0:09:47 - Sure. So the I mentioned here and I have a small diagram here of the brain and what we do as attorneys and medical doctors is we want to try and identify the area of the brain that was injured, and that's usually done through diagnostic tests, things like what's called a DTI, which is a diffusion tensor imaging, a form of an MRI that can show different areas of the brain. We can actually see, through 3D coding and imaging, the part of the brain that is injured. And so what we do, and what can be sometimes scary for people that are involved in these accidents, is depending on the area of the brain that is injured. It affects whatever part of the brain and motor function is controlled by that part. So if you were to hit the back of the head which we see very commonly when forces of whiplash cause someone to go forward and back and strike the back of their head against the seat all of a sudden that person who sustained that brain injury will have problems with vision, because that's what part of the brain controls, so it might be blurry vision. Sometimes you'll have to see a specialist called a neuro ophthalmologist, which is literally a brain eye doctor. Very specialized, but it's more than just going to your optometrist and getting a new pair of glasses. It's like you hurt the part of your brain that sees. So I've had clients in the past that have noticed when scanning something that it seemed like the eye wasn't tracking where they wanted to look and you can imagine that's a scary thing. When your eyes aren't listening to your brain, it can be disoriented. If you've ever had trouble with vision, it can be kind of nauseous or make you dizzy.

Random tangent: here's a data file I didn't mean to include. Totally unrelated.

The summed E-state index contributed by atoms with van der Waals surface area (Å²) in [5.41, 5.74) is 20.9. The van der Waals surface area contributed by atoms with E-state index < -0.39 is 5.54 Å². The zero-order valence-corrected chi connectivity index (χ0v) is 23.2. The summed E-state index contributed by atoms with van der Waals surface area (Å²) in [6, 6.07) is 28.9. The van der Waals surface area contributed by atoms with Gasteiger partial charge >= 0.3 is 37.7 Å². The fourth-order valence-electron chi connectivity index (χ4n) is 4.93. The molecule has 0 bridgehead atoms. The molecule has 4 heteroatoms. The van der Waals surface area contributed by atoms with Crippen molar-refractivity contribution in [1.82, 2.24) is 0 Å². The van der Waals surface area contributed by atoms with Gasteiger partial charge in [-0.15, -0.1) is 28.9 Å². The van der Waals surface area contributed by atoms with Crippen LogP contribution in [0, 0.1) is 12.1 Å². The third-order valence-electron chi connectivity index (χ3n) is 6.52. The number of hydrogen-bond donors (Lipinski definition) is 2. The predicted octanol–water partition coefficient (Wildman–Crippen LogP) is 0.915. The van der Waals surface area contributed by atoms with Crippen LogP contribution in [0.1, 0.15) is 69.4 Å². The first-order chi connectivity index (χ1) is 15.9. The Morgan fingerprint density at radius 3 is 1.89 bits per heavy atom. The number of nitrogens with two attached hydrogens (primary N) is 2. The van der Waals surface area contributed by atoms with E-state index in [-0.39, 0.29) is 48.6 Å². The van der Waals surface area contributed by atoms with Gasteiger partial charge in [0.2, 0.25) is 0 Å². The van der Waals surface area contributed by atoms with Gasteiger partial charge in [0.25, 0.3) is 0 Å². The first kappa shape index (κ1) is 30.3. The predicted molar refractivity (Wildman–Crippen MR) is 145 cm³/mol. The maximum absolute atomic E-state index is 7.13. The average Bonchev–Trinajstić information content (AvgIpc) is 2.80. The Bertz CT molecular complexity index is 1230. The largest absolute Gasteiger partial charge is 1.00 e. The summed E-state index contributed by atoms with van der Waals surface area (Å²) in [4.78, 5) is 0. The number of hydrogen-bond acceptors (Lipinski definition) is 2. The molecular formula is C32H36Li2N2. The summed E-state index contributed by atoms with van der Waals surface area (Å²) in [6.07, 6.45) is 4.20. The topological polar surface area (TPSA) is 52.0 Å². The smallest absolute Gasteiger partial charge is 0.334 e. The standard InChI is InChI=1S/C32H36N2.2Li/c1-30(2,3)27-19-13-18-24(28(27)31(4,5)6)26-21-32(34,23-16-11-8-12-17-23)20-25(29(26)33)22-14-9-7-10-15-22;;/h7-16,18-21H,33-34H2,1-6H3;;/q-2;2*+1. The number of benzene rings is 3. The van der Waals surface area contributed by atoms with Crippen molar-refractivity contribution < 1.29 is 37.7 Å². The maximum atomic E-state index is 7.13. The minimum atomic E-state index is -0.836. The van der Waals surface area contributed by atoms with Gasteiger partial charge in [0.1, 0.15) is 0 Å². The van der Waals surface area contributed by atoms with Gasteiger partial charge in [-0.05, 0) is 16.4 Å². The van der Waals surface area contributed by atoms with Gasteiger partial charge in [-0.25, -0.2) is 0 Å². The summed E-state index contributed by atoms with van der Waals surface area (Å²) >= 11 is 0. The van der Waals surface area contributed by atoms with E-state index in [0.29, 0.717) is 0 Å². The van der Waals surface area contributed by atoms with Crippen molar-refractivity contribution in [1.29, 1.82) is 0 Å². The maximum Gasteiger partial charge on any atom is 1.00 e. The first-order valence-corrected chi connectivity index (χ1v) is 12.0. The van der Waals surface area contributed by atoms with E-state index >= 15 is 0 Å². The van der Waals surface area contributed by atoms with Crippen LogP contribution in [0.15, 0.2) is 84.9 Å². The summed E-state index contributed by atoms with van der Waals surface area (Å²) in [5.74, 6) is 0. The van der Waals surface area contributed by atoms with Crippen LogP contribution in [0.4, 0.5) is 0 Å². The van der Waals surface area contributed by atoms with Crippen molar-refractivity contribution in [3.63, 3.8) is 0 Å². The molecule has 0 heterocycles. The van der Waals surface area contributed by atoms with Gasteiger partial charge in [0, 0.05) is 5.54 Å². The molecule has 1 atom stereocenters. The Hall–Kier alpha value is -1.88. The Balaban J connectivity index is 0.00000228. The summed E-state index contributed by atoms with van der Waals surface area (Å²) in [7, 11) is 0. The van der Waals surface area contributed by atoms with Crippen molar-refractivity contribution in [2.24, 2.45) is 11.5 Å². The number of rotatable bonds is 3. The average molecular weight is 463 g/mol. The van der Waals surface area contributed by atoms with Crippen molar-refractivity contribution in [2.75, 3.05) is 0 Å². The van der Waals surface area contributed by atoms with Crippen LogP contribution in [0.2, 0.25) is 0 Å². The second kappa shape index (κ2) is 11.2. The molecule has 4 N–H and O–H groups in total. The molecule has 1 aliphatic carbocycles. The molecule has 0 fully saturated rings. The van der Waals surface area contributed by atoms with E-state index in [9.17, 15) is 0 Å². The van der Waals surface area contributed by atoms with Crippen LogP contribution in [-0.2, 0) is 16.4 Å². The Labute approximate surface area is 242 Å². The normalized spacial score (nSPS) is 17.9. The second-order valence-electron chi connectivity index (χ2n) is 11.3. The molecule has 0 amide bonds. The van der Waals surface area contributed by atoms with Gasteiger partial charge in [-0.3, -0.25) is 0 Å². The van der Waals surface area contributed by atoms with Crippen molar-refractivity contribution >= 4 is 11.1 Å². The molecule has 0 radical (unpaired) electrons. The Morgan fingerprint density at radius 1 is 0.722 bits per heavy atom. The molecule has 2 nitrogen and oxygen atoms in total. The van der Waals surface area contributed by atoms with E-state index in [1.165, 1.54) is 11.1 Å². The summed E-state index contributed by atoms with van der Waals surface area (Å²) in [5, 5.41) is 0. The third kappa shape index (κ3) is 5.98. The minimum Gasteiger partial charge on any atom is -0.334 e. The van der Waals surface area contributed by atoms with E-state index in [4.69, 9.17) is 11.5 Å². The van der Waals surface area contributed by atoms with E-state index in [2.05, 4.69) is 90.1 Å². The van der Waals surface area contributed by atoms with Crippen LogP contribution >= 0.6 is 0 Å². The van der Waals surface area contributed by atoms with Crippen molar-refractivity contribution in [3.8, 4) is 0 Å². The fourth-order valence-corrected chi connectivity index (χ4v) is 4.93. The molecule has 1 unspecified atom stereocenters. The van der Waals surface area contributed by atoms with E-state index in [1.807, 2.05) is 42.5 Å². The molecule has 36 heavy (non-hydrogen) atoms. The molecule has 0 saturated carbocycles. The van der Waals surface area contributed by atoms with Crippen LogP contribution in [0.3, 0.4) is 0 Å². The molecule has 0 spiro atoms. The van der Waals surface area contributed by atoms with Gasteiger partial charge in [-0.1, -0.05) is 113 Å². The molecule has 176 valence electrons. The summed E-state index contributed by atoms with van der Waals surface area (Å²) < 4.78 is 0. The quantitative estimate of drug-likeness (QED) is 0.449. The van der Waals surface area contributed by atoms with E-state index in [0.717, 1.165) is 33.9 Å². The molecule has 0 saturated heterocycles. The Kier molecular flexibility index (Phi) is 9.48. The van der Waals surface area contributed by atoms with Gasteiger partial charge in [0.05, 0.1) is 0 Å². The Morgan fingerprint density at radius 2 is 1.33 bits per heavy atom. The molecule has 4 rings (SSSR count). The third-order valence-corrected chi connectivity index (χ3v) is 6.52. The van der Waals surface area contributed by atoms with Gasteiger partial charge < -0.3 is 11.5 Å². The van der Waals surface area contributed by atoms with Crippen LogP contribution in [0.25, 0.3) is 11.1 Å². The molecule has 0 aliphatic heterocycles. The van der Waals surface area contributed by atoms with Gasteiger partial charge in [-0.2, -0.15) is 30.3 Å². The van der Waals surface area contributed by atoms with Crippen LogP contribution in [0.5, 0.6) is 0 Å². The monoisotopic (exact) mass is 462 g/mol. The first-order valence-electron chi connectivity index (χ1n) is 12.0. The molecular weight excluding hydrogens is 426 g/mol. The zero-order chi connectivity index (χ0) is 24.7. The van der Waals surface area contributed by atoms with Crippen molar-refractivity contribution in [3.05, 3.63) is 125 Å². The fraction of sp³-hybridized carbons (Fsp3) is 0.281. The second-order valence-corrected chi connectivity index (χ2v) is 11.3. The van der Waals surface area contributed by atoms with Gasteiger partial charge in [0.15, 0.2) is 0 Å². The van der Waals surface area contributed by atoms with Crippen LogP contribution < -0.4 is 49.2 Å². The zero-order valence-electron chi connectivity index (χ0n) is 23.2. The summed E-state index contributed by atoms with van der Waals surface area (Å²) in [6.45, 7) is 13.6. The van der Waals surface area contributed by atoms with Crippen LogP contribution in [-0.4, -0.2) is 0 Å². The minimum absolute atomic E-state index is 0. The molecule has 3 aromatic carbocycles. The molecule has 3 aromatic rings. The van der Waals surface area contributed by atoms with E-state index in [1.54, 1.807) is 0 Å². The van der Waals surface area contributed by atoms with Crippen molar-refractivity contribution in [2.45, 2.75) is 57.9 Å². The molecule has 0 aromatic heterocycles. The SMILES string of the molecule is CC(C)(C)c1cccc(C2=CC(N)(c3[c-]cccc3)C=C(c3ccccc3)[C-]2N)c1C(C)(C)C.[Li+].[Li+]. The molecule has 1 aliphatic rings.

0:11:29 - Yeah, so that's all of that would be associated with just striking the back of your head. There you go Because of the vision part, that nausea and all that kicks up because the brain's into there.

0:11:39 - That's right And with the frontal lobe. This is a bit another big strike zone, because you think the front of the brain. That's where, if the airbags deployed, your face is taking the brunt of the blow. Unfortunately, the airbag didn't deploy. Well, you know you're going to be hitting the steering wheel or the windshield or whatever Exactly.

0:11:57 - Hey, this has been part one of traumatic brain injuries and their long-term consequences. Stay tuned for part two, where we go a little bit further in the detail and we talk about a little bit about the other areas of the brain that can also be injured in a collision or other accident as well, and like and subscribe for more future updates from the TBI podcast.

[END OF EPISODE]